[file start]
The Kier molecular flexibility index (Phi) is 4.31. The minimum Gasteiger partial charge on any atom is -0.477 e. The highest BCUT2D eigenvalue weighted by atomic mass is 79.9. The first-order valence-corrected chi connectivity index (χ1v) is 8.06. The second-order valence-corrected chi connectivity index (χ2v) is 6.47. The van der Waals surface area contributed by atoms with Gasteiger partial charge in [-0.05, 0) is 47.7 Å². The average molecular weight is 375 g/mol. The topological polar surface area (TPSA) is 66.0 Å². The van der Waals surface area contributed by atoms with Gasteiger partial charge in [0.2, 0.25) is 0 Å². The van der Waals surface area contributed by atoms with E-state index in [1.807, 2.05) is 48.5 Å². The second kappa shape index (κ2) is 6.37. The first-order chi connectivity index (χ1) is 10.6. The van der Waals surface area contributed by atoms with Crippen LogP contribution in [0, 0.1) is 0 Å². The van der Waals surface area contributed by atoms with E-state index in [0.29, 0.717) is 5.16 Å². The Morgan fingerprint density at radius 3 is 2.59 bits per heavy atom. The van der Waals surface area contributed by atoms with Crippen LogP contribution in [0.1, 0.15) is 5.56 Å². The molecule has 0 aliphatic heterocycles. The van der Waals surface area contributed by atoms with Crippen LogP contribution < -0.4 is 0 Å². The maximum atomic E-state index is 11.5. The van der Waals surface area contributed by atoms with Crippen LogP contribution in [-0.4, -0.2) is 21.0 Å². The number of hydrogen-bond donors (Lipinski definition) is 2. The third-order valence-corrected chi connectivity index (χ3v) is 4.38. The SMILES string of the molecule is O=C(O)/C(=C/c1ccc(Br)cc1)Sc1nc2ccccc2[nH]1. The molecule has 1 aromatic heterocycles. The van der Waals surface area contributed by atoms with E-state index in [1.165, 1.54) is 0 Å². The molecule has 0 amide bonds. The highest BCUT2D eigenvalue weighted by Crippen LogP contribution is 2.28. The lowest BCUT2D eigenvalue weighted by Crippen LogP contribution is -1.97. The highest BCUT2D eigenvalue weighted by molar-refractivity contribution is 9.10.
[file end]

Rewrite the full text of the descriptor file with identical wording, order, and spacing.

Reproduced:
The Kier molecular flexibility index (Phi) is 4.31. The minimum Gasteiger partial charge on any atom is -0.477 e. The highest BCUT2D eigenvalue weighted by atomic mass is 79.9. The first-order valence-corrected chi connectivity index (χ1v) is 8.06. The second-order valence-corrected chi connectivity index (χ2v) is 6.47. The van der Waals surface area contributed by atoms with Gasteiger partial charge in [-0.05, 0) is 47.7 Å². The average molecular weight is 375 g/mol. The topological polar surface area (TPSA) is 66.0 Å². The van der Waals surface area contributed by atoms with Gasteiger partial charge in [0.2, 0.25) is 0 Å². The van der Waals surface area contributed by atoms with E-state index in [1.807, 2.05) is 48.5 Å². The second kappa shape index (κ2) is 6.37. The first-order chi connectivity index (χ1) is 10.6. The van der Waals surface area contributed by atoms with Crippen LogP contribution in [0, 0.1) is 0 Å². The van der Waals surface area contributed by atoms with E-state index in [0.29, 0.717) is 5.16 Å². The Morgan fingerprint density at radius 3 is 2.59 bits per heavy atom. The van der Waals surface area contributed by atoms with Crippen LogP contribution in [0.1, 0.15) is 5.56 Å². The molecule has 0 aliphatic heterocycles. The van der Waals surface area contributed by atoms with Crippen LogP contribution < -0.4 is 0 Å². The maximum atomic E-state index is 11.5. The van der Waals surface area contributed by atoms with Crippen LogP contribution in [-0.4, -0.2) is 21.0 Å². The number of hydrogen-bond donors (Lipinski definition) is 2. The third-order valence-corrected chi connectivity index (χ3v) is 4.38. The SMILES string of the molecule is O=C(O)/C(=C/c1ccc(Br)cc1)Sc1nc2ccccc2[nH]1. The molecule has 1 aromatic heterocycles. The van der Waals surface area contributed by atoms with E-state index in [1.165, 1.54) is 0 Å². The molecule has 0 amide bonds. The highest BCUT2D eigenvalue weighted by Crippen LogP contribution is 2.28. The lowest BCUT2D eigenvalue weighted by Crippen LogP contribution is -1.97. The highest BCUT2D eigenvalue weighted by molar-refractivity contribution is 9.10.